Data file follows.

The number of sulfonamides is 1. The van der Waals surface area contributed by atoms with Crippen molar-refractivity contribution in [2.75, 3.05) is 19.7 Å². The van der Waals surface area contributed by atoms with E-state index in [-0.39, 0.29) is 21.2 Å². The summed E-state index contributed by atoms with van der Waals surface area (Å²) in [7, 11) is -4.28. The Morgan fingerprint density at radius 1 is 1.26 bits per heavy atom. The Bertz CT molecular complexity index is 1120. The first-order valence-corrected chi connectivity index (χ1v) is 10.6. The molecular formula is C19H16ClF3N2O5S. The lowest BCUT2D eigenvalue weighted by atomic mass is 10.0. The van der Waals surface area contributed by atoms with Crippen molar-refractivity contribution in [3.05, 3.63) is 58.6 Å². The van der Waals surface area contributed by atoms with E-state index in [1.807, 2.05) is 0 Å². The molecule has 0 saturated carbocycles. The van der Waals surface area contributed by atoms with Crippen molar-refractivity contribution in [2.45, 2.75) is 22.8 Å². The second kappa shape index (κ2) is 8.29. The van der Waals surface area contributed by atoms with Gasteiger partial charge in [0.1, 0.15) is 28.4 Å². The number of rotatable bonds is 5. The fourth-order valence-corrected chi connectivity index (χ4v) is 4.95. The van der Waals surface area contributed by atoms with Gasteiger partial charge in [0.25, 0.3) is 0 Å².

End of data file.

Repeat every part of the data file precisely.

The number of sulfonamides is 1. The van der Waals surface area contributed by atoms with Crippen molar-refractivity contribution in [2.75, 3.05) is 19.7 Å². The van der Waals surface area contributed by atoms with E-state index in [-0.39, 0.29) is 21.2 Å². The summed E-state index contributed by atoms with van der Waals surface area (Å²) in [7, 11) is -4.28. The Morgan fingerprint density at radius 1 is 1.26 bits per heavy atom. The Bertz CT molecular complexity index is 1120. The first-order valence-corrected chi connectivity index (χ1v) is 10.6. The molecular formula is C19H16ClF3N2O5S. The lowest BCUT2D eigenvalue weighted by atomic mass is 10.0. The van der Waals surface area contributed by atoms with Crippen molar-refractivity contribution in [3.05, 3.63) is 58.6 Å². The van der Waals surface area contributed by atoms with E-state index in [1.807, 2.05) is 0 Å². The molecule has 0 saturated carbocycles. The van der Waals surface area contributed by atoms with Crippen molar-refractivity contribution in [2.45, 2.75) is 22.8 Å². The second kappa shape index (κ2) is 8.29. The van der Waals surface area contributed by atoms with Gasteiger partial charge in [0.1, 0.15) is 28.4 Å². The number of rotatable bonds is 5. The fourth-order valence-corrected chi connectivity index (χ4v) is 4.95. The van der Waals surface area contributed by atoms with Gasteiger partial charge in [0.25, 0.3) is 0 Å².